New Records Available To Search This Findmypast Friday
Over 31 million new records are available to search this Findmypast Friday, including;
Discover your Catholic ancestors from Philadelphia, Pennsylvania, in this first record release from an agreement we’ve made with the Roman Catholic Church to digitise their unique records for the first time ever. These baptism records list your ancestor’s name, their parent’s names, and their residence at the time.
Additional information that you may find from the images include place of birth, sponsors, minister who performed the ceremony, and notice of marriage. Catholic priests were charged with noting all vital events of their parishioners. If, for instance, a parishioner married outside her home parish, the priest who performed the marriage would contact her priest to confirm she was baptised and to share the details of her marriage, hence the marriage notice in the baptism register.
View a transcript and image of your ancestor’s marriage register from the Archdiocese of Philadelphia. As well as details such as the couple’s names, and marriage date and location, you may also find dates and locations of the couples’ baptisms.
All our Philadelphia Roman Catholic Parish records are from the Archdiocese of Philadelphia, covering Bucks County, Chester County, Delaware County, Montgomery County, and Philadelphia County. Originally formed as a diocese in 1808 by Pope Pius VII, it was made a metropolitan archdiocese in 1875. The Catholic Church has had a presence in the area since as far back as William Penn’s founding of the Province of Pennsylvania in 1681.
In this browse-only search, you can navigate through each of the 199 sacramental registers that make up the Philadelphia Roman Catholic Parish Registers, in their entirety, to discover all there is learn about your ancestor’s connections to the church.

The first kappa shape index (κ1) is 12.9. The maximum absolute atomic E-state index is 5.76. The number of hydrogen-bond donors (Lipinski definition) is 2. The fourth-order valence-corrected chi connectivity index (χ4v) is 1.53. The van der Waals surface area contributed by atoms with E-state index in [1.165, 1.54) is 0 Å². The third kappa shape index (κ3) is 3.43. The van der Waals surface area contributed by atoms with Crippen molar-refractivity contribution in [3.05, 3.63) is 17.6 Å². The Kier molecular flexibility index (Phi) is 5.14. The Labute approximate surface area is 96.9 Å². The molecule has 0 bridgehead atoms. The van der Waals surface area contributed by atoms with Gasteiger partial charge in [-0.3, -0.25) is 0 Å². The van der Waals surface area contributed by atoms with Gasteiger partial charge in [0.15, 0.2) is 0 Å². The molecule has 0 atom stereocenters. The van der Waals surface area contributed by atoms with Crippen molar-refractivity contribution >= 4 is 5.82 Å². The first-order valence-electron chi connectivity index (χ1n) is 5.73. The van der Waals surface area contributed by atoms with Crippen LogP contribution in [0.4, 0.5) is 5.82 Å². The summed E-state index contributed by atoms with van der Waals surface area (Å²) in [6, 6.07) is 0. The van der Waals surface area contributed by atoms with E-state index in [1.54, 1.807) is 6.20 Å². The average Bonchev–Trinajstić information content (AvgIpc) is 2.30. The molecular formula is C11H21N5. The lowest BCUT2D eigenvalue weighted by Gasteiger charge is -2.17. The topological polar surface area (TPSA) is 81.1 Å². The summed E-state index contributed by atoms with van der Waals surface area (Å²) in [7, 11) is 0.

Provided by the Historical Society of Pennsylvania, these records include images from a variety of sources ranging from the late 1600s to the mid-1900s. Each result has both a transcript and an image of the source document (e.g. original registers, historical society publications, etc.).
This collection is part of a larger body of work that will be published on Findmypast over time. It is important to note that this may not be the only place to find births or baptisms—and there may be records included that are not births or baptisms — in this material from the Historical Society of Pennsylvania, rather these were the records that we were able to identify as largely composed of births and baptisms.
As well as details such as name, date of death and burial, parish and diocese, you may find information on your ancestor’s military service, age, birth date, or spouse and children. Some even include tombstone inscriptions.
Gain an insight into your ancestor and the church they attended. Images can include lists of past ministers and those baptised and confirmed, as well as church histories. The lists of confirmations and communicants may also provide the names of parents and spouses.
These cards were created by the Army so if something happened to a local soldier, the newspaper wouldn’t have to scramble for the information. These records are particularly relevant in light of the fire at the National Archives and Records Administration in the 1970s when most World War II personnel files were destroyed.
As well as the typical information you would expect from a census (occupation, address, birth year, etc.), notes detailing the local priest’s opinion on your ancestor’s faith and dedication to the church let you find out if your ancestor was a good or bad Catholic.
See the record of your ancestor’s baptism. The amount of information in each record varies depending on the age of the record, its legibility, and the amount of information recorded by the parish priest at the time of the event. All England Roman Catholic parish records released this week are from the Birmingham and Westminster archdioceses.
View original burial registers to discover more about your ancestor. Every record includes a transcript and an image of the original sacramental register, while some provide additional information such as your ancestor’s parents’ names or burial plot.
Discover where and when your ancestor was married, along with witnesses’ names and the names of the married couple’s fathers.
Did your ancestor receive confirmation? Were they a benefactor of a parish? Explore thousands of Roman Catholic congregational records from Birmingham and Westminster to discover your ancestor’s relationship with his local parish.
Browse all 747 volumes of the Birmingham and Westminster Archdiocesan Archives from start to finish. The volumes span from 1657 to 1907, listing marriages, baptisms and births, burials, and congregational records including anniversary books, confirmation lists, parish diaries, and more.
Had no joy searching our US marriage records collection for your ancestor? We’ve just added 26,000,000 new records, so it’s definitely worth another look.